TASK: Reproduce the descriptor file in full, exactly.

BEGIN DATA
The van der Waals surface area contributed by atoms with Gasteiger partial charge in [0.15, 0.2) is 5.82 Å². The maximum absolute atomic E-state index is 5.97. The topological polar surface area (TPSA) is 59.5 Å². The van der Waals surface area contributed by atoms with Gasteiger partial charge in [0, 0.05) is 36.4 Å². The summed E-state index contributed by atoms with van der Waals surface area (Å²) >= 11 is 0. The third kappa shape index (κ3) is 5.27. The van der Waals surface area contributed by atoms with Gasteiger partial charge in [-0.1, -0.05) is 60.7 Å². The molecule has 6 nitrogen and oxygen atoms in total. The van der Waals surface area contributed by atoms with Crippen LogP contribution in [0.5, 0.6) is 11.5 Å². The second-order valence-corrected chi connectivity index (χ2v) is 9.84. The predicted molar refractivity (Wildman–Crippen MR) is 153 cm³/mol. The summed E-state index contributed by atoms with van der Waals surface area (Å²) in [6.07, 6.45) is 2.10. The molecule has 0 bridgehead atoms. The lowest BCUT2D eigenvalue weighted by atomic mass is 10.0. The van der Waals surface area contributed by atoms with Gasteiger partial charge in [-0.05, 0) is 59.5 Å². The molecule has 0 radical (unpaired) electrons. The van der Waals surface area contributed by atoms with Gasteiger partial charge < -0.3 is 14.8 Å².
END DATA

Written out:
The van der Waals surface area contributed by atoms with Gasteiger partial charge in [0.15, 0.2) is 5.82 Å². The maximum absolute atomic E-state index is 5.97. The topological polar surface area (TPSA) is 59.5 Å². The van der Waals surface area contributed by atoms with Gasteiger partial charge in [0, 0.05) is 36.4 Å². The summed E-state index contributed by atoms with van der Waals surface area (Å²) >= 11 is 0. The third kappa shape index (κ3) is 5.27. The van der Waals surface area contributed by atoms with Gasteiger partial charge in [-0.1, -0.05) is 60.7 Å². The molecule has 6 nitrogen and oxygen atoms in total. The van der Waals surface area contributed by atoms with Crippen LogP contribution in [0.5, 0.6) is 11.5 Å². The second-order valence-corrected chi connectivity index (χ2v) is 9.84. The predicted molar refractivity (Wildman–Crippen MR) is 153 cm³/mol. The summed E-state index contributed by atoms with van der Waals surface area (Å²) in [6.07, 6.45) is 2.10. The molecule has 0 bridgehead atoms. The lowest BCUT2D eigenvalue weighted by atomic mass is 10.0. The van der Waals surface area contributed by atoms with Gasteiger partial charge in [-0.05, 0) is 59.5 Å². The molecule has 0 radical (unpaired) electrons. The van der Waals surface area contributed by atoms with Gasteiger partial charge < -0.3 is 14.8 Å².